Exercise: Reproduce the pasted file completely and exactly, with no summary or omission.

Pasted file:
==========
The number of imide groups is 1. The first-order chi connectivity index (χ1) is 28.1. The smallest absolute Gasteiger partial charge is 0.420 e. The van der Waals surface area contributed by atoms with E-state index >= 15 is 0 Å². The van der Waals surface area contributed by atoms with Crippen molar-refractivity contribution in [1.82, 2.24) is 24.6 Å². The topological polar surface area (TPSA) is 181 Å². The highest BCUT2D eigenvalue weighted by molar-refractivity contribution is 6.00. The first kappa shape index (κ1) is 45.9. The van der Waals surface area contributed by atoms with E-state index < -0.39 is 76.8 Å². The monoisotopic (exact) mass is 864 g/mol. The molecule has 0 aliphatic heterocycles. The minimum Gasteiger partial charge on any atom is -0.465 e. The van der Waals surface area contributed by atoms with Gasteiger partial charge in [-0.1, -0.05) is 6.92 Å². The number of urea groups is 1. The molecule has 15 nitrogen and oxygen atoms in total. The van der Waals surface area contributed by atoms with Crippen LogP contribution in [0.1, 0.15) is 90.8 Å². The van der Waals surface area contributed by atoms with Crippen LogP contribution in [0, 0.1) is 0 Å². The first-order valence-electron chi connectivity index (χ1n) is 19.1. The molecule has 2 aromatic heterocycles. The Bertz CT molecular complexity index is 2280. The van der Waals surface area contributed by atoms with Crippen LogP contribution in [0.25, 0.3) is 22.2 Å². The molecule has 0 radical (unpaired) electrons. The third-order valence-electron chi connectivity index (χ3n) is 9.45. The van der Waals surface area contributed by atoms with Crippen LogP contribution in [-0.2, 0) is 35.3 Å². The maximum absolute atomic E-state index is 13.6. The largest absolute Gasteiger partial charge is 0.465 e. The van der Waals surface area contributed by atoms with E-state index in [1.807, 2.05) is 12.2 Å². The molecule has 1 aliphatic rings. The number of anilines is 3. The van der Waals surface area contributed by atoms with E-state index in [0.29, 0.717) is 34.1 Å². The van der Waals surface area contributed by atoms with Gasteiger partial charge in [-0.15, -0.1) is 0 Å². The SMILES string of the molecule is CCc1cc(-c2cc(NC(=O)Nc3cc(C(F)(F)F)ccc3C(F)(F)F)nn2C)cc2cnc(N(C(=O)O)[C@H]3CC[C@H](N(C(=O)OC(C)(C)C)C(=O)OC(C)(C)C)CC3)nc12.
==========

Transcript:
The number of imide groups is 1. The first-order chi connectivity index (χ1) is 28.1. The smallest absolute Gasteiger partial charge is 0.420 e. The van der Waals surface area contributed by atoms with E-state index >= 15 is 0 Å². The van der Waals surface area contributed by atoms with Crippen molar-refractivity contribution in [1.82, 2.24) is 24.6 Å². The topological polar surface area (TPSA) is 181 Å². The highest BCUT2D eigenvalue weighted by molar-refractivity contribution is 6.00. The first kappa shape index (κ1) is 45.9. The van der Waals surface area contributed by atoms with E-state index < -0.39 is 76.8 Å². The monoisotopic (exact) mass is 864 g/mol. The molecule has 0 aliphatic heterocycles. The minimum Gasteiger partial charge on any atom is -0.465 e. The van der Waals surface area contributed by atoms with Gasteiger partial charge in [-0.1, -0.05) is 6.92 Å². The number of urea groups is 1. The molecule has 15 nitrogen and oxygen atoms in total. The van der Waals surface area contributed by atoms with Crippen LogP contribution in [0.1, 0.15) is 90.8 Å². The van der Waals surface area contributed by atoms with Crippen LogP contribution in [0, 0.1) is 0 Å². The first-order valence-electron chi connectivity index (χ1n) is 19.1. The molecule has 2 aromatic heterocycles. The Bertz CT molecular complexity index is 2280. The van der Waals surface area contributed by atoms with Crippen LogP contribution in [0.25, 0.3) is 22.2 Å². The molecule has 0 radical (unpaired) electrons. The third-order valence-electron chi connectivity index (χ3n) is 9.45. The van der Waals surface area contributed by atoms with Crippen LogP contribution in [-0.2, 0) is 35.3 Å². The maximum absolute atomic E-state index is 13.6. The largest absolute Gasteiger partial charge is 0.465 e. The van der Waals surface area contributed by atoms with E-state index in [1.807, 2.05) is 12.2 Å². The molecule has 1 aliphatic rings. The number of anilines is 3. The van der Waals surface area contributed by atoms with E-state index in [0.29, 0.717) is 34.1 Å². The van der Waals surface area contributed by atoms with Gasteiger partial charge in [-0.15, -0.1) is 0 Å². The SMILES string of the molecule is CCc1cc(-c2cc(NC(=O)Nc3cc(C(F)(F)F)ccc3C(F)(F)F)nn2C)cc2cnc(N(C(=O)O)[C@H]3CC[C@H](N(C(=O)OC(C)(C)C)C(=O)OC(C)(C)C)CC3)nc12.